After outbreaks of COVID-19 at state veterans homes in Washington and Massachusetts killed dozens of veterans, one senator is calling on the Department of Veterans Affairs to do more to protect vulnerable vets from the virus.
Sen. Jon Tester, D-Mont., ranking member of the Senate Veterans Affairs Committee, wrote a letter to VA Secretary Robert Wilkie Friday asking that the department use all of the additional authority granted by the Coronavirus Aid, Relief and Economic Security (CARES) Act to protect those veterans.
The massive stimulus package came with $20 billion more for VA, plus additional authority for the department, including the ability to share personal protective equipment (PPE) such as masks, with state veterans homes.
State veterans homes are operated by the states they're located in, not by VA, though they do receive VA funding. But Tester said that doesn't mean it's not VA's place to step in and care for those veterans in moments of crisis.
"There are more veterans in state veterans homes than any other VA-funded long-term care site, and we cannot abandon these veterans simply because they are not receiving care directly from VA," he wrote. "(They) are especially at risk for dying of COVID-19, as evidenced by the outbreaks at the Life Care Center in Kirkland, Washington and the Soldiers’ Home in Holyoke, Massachusetts."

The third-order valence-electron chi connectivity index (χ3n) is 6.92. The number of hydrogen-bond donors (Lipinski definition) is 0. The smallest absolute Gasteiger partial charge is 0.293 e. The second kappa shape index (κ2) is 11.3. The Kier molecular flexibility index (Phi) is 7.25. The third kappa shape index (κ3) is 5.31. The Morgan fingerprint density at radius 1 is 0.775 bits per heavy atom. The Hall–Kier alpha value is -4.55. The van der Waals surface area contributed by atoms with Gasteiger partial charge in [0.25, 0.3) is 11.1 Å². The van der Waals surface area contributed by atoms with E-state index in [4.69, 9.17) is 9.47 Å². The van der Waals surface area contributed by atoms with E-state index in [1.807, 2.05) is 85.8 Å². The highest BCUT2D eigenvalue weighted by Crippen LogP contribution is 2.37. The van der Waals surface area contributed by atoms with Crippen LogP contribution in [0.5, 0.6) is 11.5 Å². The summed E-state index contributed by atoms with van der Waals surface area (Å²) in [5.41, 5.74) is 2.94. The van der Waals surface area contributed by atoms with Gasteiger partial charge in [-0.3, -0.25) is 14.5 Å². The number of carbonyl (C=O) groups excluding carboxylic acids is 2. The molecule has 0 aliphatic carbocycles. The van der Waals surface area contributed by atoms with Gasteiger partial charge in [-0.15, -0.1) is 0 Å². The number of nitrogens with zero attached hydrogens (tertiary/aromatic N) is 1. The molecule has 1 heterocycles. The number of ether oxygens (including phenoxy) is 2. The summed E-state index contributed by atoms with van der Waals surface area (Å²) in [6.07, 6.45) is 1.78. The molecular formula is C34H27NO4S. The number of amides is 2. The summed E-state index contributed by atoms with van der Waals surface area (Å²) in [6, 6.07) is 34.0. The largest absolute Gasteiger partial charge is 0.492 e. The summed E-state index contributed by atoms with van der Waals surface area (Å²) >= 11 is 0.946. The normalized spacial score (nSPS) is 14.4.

Veterans who get care from home healthcare workers also are at risk and need VA help, and the stimulus bill directed VA to provide PPE to those home health workers employed by VA or contracted.
"These workers go into the homes of elderly or disabled veterans to provide vital care," Tester wrote. "These workers are essential to the health of many vulnerable veterans, and ensuring their safety must be a top priority."
Tester said his office heard that home healthcare workers were not provided PPE by VA, "going against the letter of the law."
Connecting Vets also was told by several veterans that their home healthcare workers were not provided protective equipment such as masks, and were not allowed to wear the masks the veterans tried to supply for them.
VA officials denied those allegations and said VA supplied all its staff with appropriate PPE.
The CARES Act also included more flexibility for VA to provide help to homeless veterans and homeless shelters, including allowing the department to provide more grant payments. Tester asked for VA's plan to make sure homeless vets are getting the help they need.
"VA must implement these new authorities, and others in the CARES Act, quickly and efficiently to protect veterans," Tester wrote.